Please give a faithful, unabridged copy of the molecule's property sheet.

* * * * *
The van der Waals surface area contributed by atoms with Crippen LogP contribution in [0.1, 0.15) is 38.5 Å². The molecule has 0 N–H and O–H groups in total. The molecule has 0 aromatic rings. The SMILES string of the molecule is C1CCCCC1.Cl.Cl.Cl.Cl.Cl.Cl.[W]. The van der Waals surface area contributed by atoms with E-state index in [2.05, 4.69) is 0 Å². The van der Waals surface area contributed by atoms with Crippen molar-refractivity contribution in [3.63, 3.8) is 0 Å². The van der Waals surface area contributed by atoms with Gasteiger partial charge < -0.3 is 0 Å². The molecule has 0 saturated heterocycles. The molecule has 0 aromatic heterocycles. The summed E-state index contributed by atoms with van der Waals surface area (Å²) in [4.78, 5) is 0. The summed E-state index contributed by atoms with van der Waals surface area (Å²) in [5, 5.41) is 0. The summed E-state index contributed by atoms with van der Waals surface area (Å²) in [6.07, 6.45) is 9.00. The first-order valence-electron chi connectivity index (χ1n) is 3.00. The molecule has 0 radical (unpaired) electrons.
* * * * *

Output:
The van der Waals surface area contributed by atoms with Crippen LogP contribution in [0.1, 0.15) is 38.5 Å². The molecule has 0 N–H and O–H groups in total. The molecule has 0 aromatic rings. The SMILES string of the molecule is C1CCCCC1.Cl.Cl.Cl.Cl.Cl.Cl.[W]. The van der Waals surface area contributed by atoms with E-state index in [2.05, 4.69) is 0 Å². The van der Waals surface area contributed by atoms with Crippen molar-refractivity contribution in [3.63, 3.8) is 0 Å². The van der Waals surface area contributed by atoms with Gasteiger partial charge < -0.3 is 0 Å². The molecule has 0 saturated heterocycles. The molecule has 0 aromatic heterocycles. The summed E-state index contributed by atoms with van der Waals surface area (Å²) in [4.78, 5) is 0. The summed E-state index contributed by atoms with van der Waals surface area (Å²) in [5, 5.41) is 0. The summed E-state index contributed by atoms with van der Waals surface area (Å²) in [6.07, 6.45) is 9.00. The first-order valence-electron chi connectivity index (χ1n) is 3.00. The molecule has 0 radical (unpaired) electrons.